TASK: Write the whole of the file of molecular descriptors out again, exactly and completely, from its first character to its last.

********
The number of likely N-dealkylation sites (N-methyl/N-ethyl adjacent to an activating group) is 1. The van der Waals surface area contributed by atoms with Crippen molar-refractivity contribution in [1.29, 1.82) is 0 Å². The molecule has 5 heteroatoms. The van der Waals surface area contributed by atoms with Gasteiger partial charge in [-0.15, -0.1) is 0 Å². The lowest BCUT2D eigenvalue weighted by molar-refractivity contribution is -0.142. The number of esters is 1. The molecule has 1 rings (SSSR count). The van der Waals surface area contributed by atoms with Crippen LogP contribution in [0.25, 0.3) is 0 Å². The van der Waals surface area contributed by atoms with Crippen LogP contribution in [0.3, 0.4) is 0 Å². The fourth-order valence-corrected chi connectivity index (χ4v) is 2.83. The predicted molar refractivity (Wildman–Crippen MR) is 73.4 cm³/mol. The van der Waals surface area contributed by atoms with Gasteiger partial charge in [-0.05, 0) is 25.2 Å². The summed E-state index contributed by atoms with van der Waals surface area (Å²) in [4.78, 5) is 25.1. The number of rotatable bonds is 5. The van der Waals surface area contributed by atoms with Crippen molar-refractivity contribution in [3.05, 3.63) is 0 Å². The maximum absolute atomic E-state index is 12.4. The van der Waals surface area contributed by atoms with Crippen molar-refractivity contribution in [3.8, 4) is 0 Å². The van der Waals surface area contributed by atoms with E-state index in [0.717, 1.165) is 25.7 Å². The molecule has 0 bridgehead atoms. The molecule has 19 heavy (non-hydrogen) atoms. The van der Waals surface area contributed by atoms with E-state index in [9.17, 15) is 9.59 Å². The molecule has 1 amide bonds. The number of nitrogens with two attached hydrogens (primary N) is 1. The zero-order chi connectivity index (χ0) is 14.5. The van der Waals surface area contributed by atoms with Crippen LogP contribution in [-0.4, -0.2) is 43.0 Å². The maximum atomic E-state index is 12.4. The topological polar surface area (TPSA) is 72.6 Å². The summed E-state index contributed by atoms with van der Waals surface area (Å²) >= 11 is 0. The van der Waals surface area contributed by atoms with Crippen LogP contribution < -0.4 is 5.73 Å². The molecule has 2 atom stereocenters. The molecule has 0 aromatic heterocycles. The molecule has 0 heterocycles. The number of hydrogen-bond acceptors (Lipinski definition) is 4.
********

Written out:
The number of likely N-dealkylation sites (N-methyl/N-ethyl adjacent to an activating group) is 1. The van der Waals surface area contributed by atoms with Crippen molar-refractivity contribution in [1.29, 1.82) is 0 Å². The molecule has 5 heteroatoms. The van der Waals surface area contributed by atoms with Gasteiger partial charge in [-0.15, -0.1) is 0 Å². The lowest BCUT2D eigenvalue weighted by molar-refractivity contribution is -0.142. The number of esters is 1. The molecule has 1 rings (SSSR count). The van der Waals surface area contributed by atoms with Crippen LogP contribution in [0.25, 0.3) is 0 Å². The van der Waals surface area contributed by atoms with Crippen LogP contribution in [0.3, 0.4) is 0 Å². The fourth-order valence-corrected chi connectivity index (χ4v) is 2.83. The predicted molar refractivity (Wildman–Crippen MR) is 73.4 cm³/mol. The van der Waals surface area contributed by atoms with Gasteiger partial charge in [-0.05, 0) is 25.2 Å². The summed E-state index contributed by atoms with van der Waals surface area (Å²) in [4.78, 5) is 25.1. The number of rotatable bonds is 5. The van der Waals surface area contributed by atoms with Crippen molar-refractivity contribution in [3.05, 3.63) is 0 Å². The maximum absolute atomic E-state index is 12.4. The van der Waals surface area contributed by atoms with Crippen molar-refractivity contribution in [3.8, 4) is 0 Å². The van der Waals surface area contributed by atoms with E-state index in [0.717, 1.165) is 25.7 Å². The molecule has 0 bridgehead atoms. The molecule has 19 heavy (non-hydrogen) atoms. The van der Waals surface area contributed by atoms with E-state index in [9.17, 15) is 9.59 Å². The molecule has 1 amide bonds. The number of nitrogens with two attached hydrogens (primary N) is 1. The zero-order chi connectivity index (χ0) is 14.5. The van der Waals surface area contributed by atoms with Crippen LogP contribution in [-0.4, -0.2) is 43.0 Å². The maximum atomic E-state index is 12.4. The topological polar surface area (TPSA) is 72.6 Å². The summed E-state index contributed by atoms with van der Waals surface area (Å²) >= 11 is 0. The van der Waals surface area contributed by atoms with Crippen LogP contribution < -0.4 is 5.73 Å². The molecule has 2 atom stereocenters. The molecule has 0 aromatic heterocycles. The molecule has 0 heterocycles. The number of hydrogen-bond acceptors (Lipinski definition) is 4.